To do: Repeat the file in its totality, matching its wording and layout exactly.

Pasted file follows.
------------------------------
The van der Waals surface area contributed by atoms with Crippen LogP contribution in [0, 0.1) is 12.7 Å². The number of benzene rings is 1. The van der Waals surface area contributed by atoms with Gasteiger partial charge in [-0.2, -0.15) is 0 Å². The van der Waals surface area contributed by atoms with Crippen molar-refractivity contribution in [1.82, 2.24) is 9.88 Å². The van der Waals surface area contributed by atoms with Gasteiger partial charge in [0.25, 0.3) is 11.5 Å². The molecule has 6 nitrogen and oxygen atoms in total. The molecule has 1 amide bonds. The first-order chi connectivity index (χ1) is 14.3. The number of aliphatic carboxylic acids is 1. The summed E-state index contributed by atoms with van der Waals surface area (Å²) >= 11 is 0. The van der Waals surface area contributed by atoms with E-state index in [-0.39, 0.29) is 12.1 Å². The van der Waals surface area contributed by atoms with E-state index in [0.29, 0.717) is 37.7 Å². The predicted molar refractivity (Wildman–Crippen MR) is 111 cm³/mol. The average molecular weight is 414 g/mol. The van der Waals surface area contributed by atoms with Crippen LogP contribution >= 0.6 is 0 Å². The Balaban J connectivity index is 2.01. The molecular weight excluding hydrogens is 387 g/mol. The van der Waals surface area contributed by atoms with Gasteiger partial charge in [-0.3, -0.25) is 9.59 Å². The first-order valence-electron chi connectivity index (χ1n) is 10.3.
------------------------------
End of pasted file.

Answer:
The van der Waals surface area contributed by atoms with Crippen LogP contribution in [0, 0.1) is 12.7 Å². The number of benzene rings is 1. The van der Waals surface area contributed by atoms with Gasteiger partial charge in [-0.2, -0.15) is 0 Å². The van der Waals surface area contributed by atoms with Crippen molar-refractivity contribution in [1.82, 2.24) is 9.88 Å². The van der Waals surface area contributed by atoms with Gasteiger partial charge in [0.25, 0.3) is 11.5 Å². The molecule has 6 nitrogen and oxygen atoms in total. The molecule has 1 amide bonds. The first-order chi connectivity index (χ1) is 14.3. The number of aliphatic carboxylic acids is 1. The summed E-state index contributed by atoms with van der Waals surface area (Å²) >= 11 is 0. The van der Waals surface area contributed by atoms with E-state index in [-0.39, 0.29) is 12.1 Å². The van der Waals surface area contributed by atoms with E-state index in [0.29, 0.717) is 37.7 Å². The predicted molar refractivity (Wildman–Crippen MR) is 111 cm³/mol. The average molecular weight is 414 g/mol. The van der Waals surface area contributed by atoms with Crippen LogP contribution >= 0.6 is 0 Å². The Balaban J connectivity index is 2.01. The molecular weight excluding hydrogens is 387 g/mol. The van der Waals surface area contributed by atoms with Gasteiger partial charge in [-0.3, -0.25) is 9.59 Å². The first-order valence-electron chi connectivity index (χ1n) is 10.3.